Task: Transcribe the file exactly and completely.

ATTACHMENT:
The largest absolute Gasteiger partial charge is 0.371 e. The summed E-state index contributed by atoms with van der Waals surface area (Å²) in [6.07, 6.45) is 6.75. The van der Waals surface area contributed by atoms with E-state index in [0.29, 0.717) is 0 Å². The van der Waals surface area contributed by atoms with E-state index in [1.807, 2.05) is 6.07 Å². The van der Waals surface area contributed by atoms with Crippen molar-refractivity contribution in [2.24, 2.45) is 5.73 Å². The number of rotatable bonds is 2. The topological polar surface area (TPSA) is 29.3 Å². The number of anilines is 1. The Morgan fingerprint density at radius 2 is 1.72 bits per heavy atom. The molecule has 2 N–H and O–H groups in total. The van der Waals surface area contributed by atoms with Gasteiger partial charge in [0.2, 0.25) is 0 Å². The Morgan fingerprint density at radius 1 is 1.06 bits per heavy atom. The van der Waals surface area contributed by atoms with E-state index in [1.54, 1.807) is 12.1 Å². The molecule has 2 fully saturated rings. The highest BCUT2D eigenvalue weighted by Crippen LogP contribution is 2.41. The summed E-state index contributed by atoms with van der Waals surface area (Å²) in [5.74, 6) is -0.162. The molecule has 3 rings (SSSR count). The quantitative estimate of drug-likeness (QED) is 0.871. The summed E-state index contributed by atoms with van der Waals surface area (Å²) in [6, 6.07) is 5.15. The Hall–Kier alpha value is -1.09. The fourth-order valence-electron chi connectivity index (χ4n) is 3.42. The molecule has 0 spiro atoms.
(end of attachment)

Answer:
The largest absolute Gasteiger partial charge is 0.371 e. The summed E-state index contributed by atoms with van der Waals surface area (Å²) in [6.07, 6.45) is 6.75. The van der Waals surface area contributed by atoms with E-state index in [0.29, 0.717) is 0 Å². The van der Waals surface area contributed by atoms with E-state index in [1.807, 2.05) is 6.07 Å². The van der Waals surface area contributed by atoms with Crippen molar-refractivity contribution in [2.24, 2.45) is 5.73 Å². The number of rotatable bonds is 2. The topological polar surface area (TPSA) is 29.3 Å². The number of anilines is 1. The Morgan fingerprint density at radius 2 is 1.72 bits per heavy atom. The molecule has 2 N–H and O–H groups in total. The van der Waals surface area contributed by atoms with Gasteiger partial charge in [0.2, 0.25) is 0 Å². The Morgan fingerprint density at radius 1 is 1.06 bits per heavy atom. The van der Waals surface area contributed by atoms with E-state index in [1.54, 1.807) is 12.1 Å². The molecule has 2 fully saturated rings. The highest BCUT2D eigenvalue weighted by Crippen LogP contribution is 2.41. The summed E-state index contributed by atoms with van der Waals surface area (Å²) in [5.74, 6) is -0.162. The molecule has 3 rings (SSSR count). The quantitative estimate of drug-likeness (QED) is 0.871. The summed E-state index contributed by atoms with van der Waals surface area (Å²) in [6, 6.07) is 5.15. The Hall–Kier alpha value is -1.09. The fourth-order valence-electron chi connectivity index (χ4n) is 3.42. The molecule has 0 spiro atoms.